The sign of the cross is one of the first gestures we learn to make as Catholics, and yet for all of its simplicity, the gesture is often unintentionally bungled. Although for many of us the gesture has become a deeply ingrained practice, we frequently overlook its symbolism, even as we bless ourselves at the beginning and end of our prayers, when entering and leaving a church, and before the Blessed Sacrament, as well as numerous other times throughout the day. In the name of the Father, and of the Son, and of the Holy Spirit: Undoubtedly these fifteen words are recognized almost universally. But what are we really saying by our words and actions when we make the sign of the cross?
According to the Baltimore Catechism, the sign of the cross is the Church’s chief sacramental. When we bless ourselves thoughtfully and intentionally, we become more properly disposed to receive God’s grace. With these words—In the name of the Father, and of the Son, and of the Holy Spirit—we also profess our belief in the mystery of the Holy and Undivided Trinity, one God in three Divine Persons: Father, Son, and Holy Spirit. Using the right hand, the outline of a cross is formed by tracing from forehead to breast and then across the shoulders from left to right. Either three fingers may be used to represent the Trinity, or the whole hand to represent Christ’s five wounds. Both offer the opportunity to reflect on the mysteries of our faith and redemption.
The gesture may be simple, but even so, we cannot fully comprehend it. Its symbolism is also not limited to a single interpretation. According to the most popular explanation, when making the sign of the cross we begin with the forehead to symbolize that all things begin with God the Father. Next we invoke the Son (the chest) because He proceeds from the Father. By this motion we profess the mystery of the Incarnation. The Holy Spirit, who proceeds from the Father and the Son and is the love between the Two, is represented in the crossing from left shoulder to right. The entire gesture forms a cross, in which we affirm Christ’s sacrificial offering of Himself on the Cross on Good Friday. Alternatively, a fifteenth-century devotion from England attributes slightly different symbolism: Christ came down from the Father (forehead), was born a Man (breast), suffered on the Cross (left shoulder) and ascended into Heaven to sit at the right hand of the Father (right shoulder). Regardless of the interpretation followed, the Church grants a partial indulgence to those who make the sign of the cross properly, with due reverence and sorrow for past sins.
Although the gesture is almost universally recognized in its current form, it began quite differently. Early Christians made the sign of the cross using just one finger, usually the thumb, similar to the way in which Catholics today trace the cross on the forehead, lips, and breast before the Gospel is proclaimed. At the time, the cross was only traced on the forehead and symbolized that the person was a baptized Christian who professed a belief in Jesus Christ and His sacrifice on the Cross. The gesture continued to evolve in response to various assaults on the faith from heretics.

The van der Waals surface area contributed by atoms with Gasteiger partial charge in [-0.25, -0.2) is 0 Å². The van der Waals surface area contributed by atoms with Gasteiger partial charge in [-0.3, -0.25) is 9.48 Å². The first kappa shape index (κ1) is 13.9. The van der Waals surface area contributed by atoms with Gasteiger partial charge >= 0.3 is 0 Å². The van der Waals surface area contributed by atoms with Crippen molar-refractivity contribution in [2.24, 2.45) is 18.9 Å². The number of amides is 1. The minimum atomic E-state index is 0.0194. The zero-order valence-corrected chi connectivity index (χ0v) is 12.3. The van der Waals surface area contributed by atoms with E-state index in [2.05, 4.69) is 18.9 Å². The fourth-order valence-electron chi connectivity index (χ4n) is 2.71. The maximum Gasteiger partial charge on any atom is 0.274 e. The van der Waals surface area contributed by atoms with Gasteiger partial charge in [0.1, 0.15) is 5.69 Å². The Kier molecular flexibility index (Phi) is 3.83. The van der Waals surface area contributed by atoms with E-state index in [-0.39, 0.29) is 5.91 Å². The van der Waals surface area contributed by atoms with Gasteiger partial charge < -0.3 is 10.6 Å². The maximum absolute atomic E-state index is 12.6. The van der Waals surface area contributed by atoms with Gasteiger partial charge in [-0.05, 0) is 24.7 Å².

One such heresy, Monophysitism, arose in the fifth century. Its proponents claimed that Christ had only a single nature (monos meaning “one” and physis meaning “nature” in Greek). Monophysites maintained belief in this synthesis of the human and divine in a single nature in the second Person of the Trinity, rather than in the union of His separate human and divine natures. In response, Christians began signing themselves with two fingers (either thumb and index finger or index and middle fingers), representing the two natures of Christ. They also traced a much larger cross, which eventually extended from the forehead to the chest and across the shoulder, becoming the gesture we use today.
Increased emphasis on the Holy Trinity in the next few centuries eventually led to the use of three fingers to cross oneself. It likely also contributed to the use of the words we say today—In the name of the Father, and of the Son, and of the Holy Spirit—through which we proclaim our belief in the Triune God. Around the time of the ninth century, the sign of the cross was incorporated into various acts of the Mass, on the part of both the priest as well as the laity.
Today, the sign of the cross continues to be used both liturgically and devotionally: priests make the sign of the cross in blessings within and outside of the Mass, and the faithful make the sign of the cross in prayer. In spite of the different forms used throughout history as well as the possible variations within the gesture itself, however, the underlying significance remains the same: we make the sign of the cross to identify ourselves as Christians and to profess of our belief in the greatest mysteries of our Catholic faith.